Mar 31, 2009


Leo Tolstoy, as well as Fyodor Dostoyevski, was deeply influenced and moved by the eremitic legacy of the Russian startsy (elders), and they were all too familiar with tales of wondrous incidents in the lives of these Russian hermits.  Here is one of them.
Tolstoy wrote of the encounter between a Russian Orthodox bishop and three hermits.  The bishop was traveling by boat with other pilgrims from Archangel to the Solovetsk monastery.  On the way he heard rumors that on an obscure little island along the way there were three old hermits that had spent their entire lives trying to save their souls.  The bishop became intrigued and implored the captain to stop the ship so that he could visit them.  The captain reluctantly agreed and dropped anchor near the island.  The bishop was then placed on a boat and with a group of oarsmen sent ashore.  The three hermits were dressed raggedly with long white beards to their knees.  In total humility they welcomed the bishop, making deep bows.  After he blessed them he asked them what they were doing to save their souls and serve God.  They replied that they had no idea how to serve God.  They just served and supported each other.  The bishop realized that the poor hermits didn't even know how to pray, since all they did was lift their arms up towards heaven and repeat, "Three are ye, three are we, have mercy upon us."  The bishop considered it his ecclesiastical duty to teach the illiterate hermits the Lord's Prayer.  They, however, were poor learners and required a whole day of instruction.  At dusk and before returning to the ship, the bishop even offered them a short and simple lesson on Christian theology.

But lo and behold!  During sunset as the boat left the island, all the passengers saw a sight in the distance that filled them with fright.  The three hermits were running on water as if it were dry land.  When they came by the side of the ship they implored the bishop to remind them of the Lord's Prayer because, poor fellows, they had already completely forgotten it.  The bishop crossed himself in awe and told the hermits to continue their own prayers, for they had no need for instruction.  Then he bowed deeply before the old men and asked them to pray for him as they turned and ran back across the sea to their island.  "And a light shone until daybreak on the spot where they were lost to sight."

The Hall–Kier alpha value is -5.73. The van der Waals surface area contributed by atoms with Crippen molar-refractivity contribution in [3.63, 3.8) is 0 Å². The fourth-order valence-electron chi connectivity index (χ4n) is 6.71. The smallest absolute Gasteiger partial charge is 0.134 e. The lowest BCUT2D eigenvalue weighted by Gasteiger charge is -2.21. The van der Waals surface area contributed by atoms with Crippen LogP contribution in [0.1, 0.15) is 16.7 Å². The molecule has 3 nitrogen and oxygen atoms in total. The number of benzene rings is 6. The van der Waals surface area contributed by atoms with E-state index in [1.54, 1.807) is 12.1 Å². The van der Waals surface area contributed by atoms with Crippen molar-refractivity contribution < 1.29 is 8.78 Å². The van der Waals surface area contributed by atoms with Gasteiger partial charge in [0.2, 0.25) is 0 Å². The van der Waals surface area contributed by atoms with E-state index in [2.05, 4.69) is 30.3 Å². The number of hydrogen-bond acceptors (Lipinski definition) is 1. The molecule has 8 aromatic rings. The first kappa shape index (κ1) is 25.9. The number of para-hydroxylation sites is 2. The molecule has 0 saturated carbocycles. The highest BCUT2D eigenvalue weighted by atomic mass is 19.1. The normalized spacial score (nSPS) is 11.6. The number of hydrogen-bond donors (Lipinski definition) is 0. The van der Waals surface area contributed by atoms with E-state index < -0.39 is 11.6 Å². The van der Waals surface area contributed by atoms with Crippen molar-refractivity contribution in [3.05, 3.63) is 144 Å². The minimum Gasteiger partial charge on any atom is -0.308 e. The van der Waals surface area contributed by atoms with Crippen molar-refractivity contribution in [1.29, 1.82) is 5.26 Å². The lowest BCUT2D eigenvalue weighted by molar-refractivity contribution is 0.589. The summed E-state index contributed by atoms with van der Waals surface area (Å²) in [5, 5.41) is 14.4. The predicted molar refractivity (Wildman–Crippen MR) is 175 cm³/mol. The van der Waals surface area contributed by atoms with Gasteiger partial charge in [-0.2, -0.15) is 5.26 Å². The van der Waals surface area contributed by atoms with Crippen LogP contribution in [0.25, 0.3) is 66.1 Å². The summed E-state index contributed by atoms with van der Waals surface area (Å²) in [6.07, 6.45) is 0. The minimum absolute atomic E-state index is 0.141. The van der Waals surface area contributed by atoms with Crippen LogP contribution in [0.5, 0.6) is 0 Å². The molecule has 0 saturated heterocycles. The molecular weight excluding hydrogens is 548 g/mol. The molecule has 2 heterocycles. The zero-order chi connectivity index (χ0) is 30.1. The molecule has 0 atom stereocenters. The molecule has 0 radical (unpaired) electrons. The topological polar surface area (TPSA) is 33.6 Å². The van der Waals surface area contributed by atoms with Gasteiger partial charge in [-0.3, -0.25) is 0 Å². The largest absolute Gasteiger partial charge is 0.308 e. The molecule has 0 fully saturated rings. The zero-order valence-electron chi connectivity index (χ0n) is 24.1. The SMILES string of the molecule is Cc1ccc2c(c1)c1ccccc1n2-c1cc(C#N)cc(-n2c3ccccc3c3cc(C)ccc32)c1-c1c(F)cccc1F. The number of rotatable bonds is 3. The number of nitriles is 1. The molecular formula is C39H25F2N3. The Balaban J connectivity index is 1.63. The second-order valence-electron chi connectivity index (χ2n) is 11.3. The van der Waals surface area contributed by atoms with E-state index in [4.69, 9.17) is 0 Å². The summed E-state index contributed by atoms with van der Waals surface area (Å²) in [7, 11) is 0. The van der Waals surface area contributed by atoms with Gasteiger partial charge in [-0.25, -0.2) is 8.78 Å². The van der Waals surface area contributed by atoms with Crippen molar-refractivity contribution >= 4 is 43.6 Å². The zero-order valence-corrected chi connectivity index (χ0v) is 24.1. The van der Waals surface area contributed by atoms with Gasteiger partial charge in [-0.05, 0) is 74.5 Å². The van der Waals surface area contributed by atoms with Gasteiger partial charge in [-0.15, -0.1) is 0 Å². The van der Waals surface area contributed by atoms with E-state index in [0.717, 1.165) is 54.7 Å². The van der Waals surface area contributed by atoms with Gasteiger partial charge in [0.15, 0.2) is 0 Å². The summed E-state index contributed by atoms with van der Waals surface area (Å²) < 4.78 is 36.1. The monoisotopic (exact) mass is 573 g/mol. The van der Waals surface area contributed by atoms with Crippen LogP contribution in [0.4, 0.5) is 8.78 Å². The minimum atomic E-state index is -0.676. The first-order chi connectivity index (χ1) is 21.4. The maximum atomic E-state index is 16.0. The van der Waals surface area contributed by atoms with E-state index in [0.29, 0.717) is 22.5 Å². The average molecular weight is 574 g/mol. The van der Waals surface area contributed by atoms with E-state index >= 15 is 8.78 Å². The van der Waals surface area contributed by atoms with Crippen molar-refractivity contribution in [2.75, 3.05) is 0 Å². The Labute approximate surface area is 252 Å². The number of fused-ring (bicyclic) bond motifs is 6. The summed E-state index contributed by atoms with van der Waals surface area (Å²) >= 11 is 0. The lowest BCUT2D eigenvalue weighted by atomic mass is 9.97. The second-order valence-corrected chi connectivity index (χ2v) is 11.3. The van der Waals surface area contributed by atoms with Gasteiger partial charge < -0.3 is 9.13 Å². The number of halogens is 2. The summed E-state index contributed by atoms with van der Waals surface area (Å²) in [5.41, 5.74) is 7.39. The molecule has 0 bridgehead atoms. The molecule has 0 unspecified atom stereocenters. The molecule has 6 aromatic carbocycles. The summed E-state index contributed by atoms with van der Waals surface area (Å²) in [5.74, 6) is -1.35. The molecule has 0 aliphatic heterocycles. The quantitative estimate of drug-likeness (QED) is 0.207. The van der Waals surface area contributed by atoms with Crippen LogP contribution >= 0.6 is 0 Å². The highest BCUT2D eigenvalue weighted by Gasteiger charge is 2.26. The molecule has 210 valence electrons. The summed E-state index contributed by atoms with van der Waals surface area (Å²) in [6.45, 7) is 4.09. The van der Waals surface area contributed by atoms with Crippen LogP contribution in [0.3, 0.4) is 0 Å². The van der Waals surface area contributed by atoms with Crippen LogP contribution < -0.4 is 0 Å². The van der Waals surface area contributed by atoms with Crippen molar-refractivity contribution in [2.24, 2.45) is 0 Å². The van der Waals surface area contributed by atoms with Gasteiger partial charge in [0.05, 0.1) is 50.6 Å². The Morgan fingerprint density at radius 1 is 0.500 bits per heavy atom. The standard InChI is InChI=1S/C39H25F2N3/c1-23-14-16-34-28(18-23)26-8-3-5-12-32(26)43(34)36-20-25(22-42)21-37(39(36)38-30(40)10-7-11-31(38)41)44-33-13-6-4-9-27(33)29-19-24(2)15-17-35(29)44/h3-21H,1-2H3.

- from The Mountain of Silence, by Kyriacos C. Markides, p. 146.

Mar 23, 2009

Judging Others

Even in His pain on the cross, the Lord Jesus did not condemn sinners but offered pardon to His Father for their sins saying, “They know not what they do!”(St. Luke 23:34). Let us not judge anyone so that we will not be judged. For no one is certain that before his death he will not commit the same sin by which he condemns his brother. Saint Anastasius of Sinai teaches, “Even if you see someone sinning, do not judge him for you do not know what the end of his life will be like. The thief, crucified with Christ, entered Paradise and the Apostle Judas went to Hell. Even if you see someone sinning, bear in mind that you do not know his good works. For many have sinned openly and repented in secret; we see their sins, but we do not know their repentance. That is why, brethren, let us not judge anyone so that we will not be judged.”

from the Prologue of Ohrid

Mar 1, 2009

New Pastures

My understanding is that shepherds will move their flocks of sheep in order to find good pastures on which they can feed. As winter approaches, the shepherd takes the sheep to a lower altitude. When spring is in the air, the flocks head to higher ground. Getting to these new pastures may require a great expenditure of physical energy. Once in a new location, however, the sheep will stay in a certain valley or on the side of a mountain for a period of time - feeding, resting, giving birth to new lambs and growing stronger. The sheep aren't capable of making these decisions - when to move and where to go. The shepherd is the only one wise enough to chart sheep_springtimeout the paths and to know what the sheep need to thrive and stay healthy. Staying by a mountain lake for their entire lives is not the best thing for sheep.

For my husband and I, the past two years have been filled with continual travels to very different pastures. At various times, the journey has been frightening, delightful, inconvenient, exhausting, and exhilarating. There have been months where we were just resting by the mountain lake, absorbing the warmth of the sun and resting. But then we were off to new horizons. We still do not know what the Shepherd's plan is. And that's the whole point. We don't need to. Our contentment comes, not in our situation or our surroundings, but in being with the Shepherd.

Imagine a parent telling a child,

We're going on a long trip. There will be exciting times, difficult moments, confusing situations and interesting people. But don't worry or be afraid. I will be with you at every moment. You will never be out of my sight or care at any time. I will show you amazing and beautiful things, and you will grow strong and experience great joy. Just take my hand and walk with me.

What child would refuse and invitation like that?